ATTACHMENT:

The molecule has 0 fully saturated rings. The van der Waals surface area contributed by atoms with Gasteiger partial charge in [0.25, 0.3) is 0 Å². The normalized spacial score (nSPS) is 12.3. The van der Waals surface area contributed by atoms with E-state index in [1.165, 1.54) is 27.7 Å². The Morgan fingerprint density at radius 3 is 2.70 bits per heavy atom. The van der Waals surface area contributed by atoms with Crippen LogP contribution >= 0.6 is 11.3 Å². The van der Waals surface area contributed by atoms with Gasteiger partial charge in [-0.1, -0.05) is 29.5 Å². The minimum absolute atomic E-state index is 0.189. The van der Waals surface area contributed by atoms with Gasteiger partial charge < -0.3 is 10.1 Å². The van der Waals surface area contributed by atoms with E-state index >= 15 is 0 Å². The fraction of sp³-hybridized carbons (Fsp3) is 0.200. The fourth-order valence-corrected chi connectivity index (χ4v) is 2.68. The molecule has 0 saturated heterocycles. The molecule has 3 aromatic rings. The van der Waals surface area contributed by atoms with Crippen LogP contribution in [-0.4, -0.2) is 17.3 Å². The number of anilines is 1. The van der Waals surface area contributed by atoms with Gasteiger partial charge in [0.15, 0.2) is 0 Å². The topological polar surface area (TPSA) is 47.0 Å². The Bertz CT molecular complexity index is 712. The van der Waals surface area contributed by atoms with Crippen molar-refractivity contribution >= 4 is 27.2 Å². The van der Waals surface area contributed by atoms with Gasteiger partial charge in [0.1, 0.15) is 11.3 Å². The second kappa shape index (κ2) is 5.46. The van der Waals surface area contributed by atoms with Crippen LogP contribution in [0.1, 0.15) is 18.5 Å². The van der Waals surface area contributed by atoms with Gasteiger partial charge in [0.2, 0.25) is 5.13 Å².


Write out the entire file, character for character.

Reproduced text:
The molecule has 0 fully saturated rings. The van der Waals surface area contributed by atoms with Gasteiger partial charge in [0.25, 0.3) is 0 Å². The normalized spacial score (nSPS) is 12.3. The van der Waals surface area contributed by atoms with E-state index in [1.165, 1.54) is 27.7 Å². The Morgan fingerprint density at radius 3 is 2.70 bits per heavy atom. The van der Waals surface area contributed by atoms with Crippen LogP contribution >= 0.6 is 11.3 Å². The van der Waals surface area contributed by atoms with Gasteiger partial charge in [-0.1, -0.05) is 29.5 Å². The minimum absolute atomic E-state index is 0.189. The van der Waals surface area contributed by atoms with Gasteiger partial charge < -0.3 is 10.1 Å². The van der Waals surface area contributed by atoms with E-state index >= 15 is 0 Å². The fraction of sp³-hybridized carbons (Fsp3) is 0.200. The fourth-order valence-corrected chi connectivity index (χ4v) is 2.68. The molecule has 0 saturated heterocycles. The molecule has 3 aromatic rings. The van der Waals surface area contributed by atoms with Crippen LogP contribution in [-0.4, -0.2) is 17.3 Å². The number of anilines is 1. The van der Waals surface area contributed by atoms with Gasteiger partial charge in [0.15, 0.2) is 0 Å². The topological polar surface area (TPSA) is 47.0 Å². The Bertz CT molecular complexity index is 712. The van der Waals surface area contributed by atoms with Crippen molar-refractivity contribution >= 4 is 27.2 Å². The van der Waals surface area contributed by atoms with Gasteiger partial charge in [0.1, 0.15) is 11.3 Å². The second kappa shape index (κ2) is 5.46. The van der Waals surface area contributed by atoms with Crippen LogP contribution in [0.1, 0.15) is 18.5 Å². The van der Waals surface area contributed by atoms with Gasteiger partial charge in [0.2, 0.25) is 5.13 Å².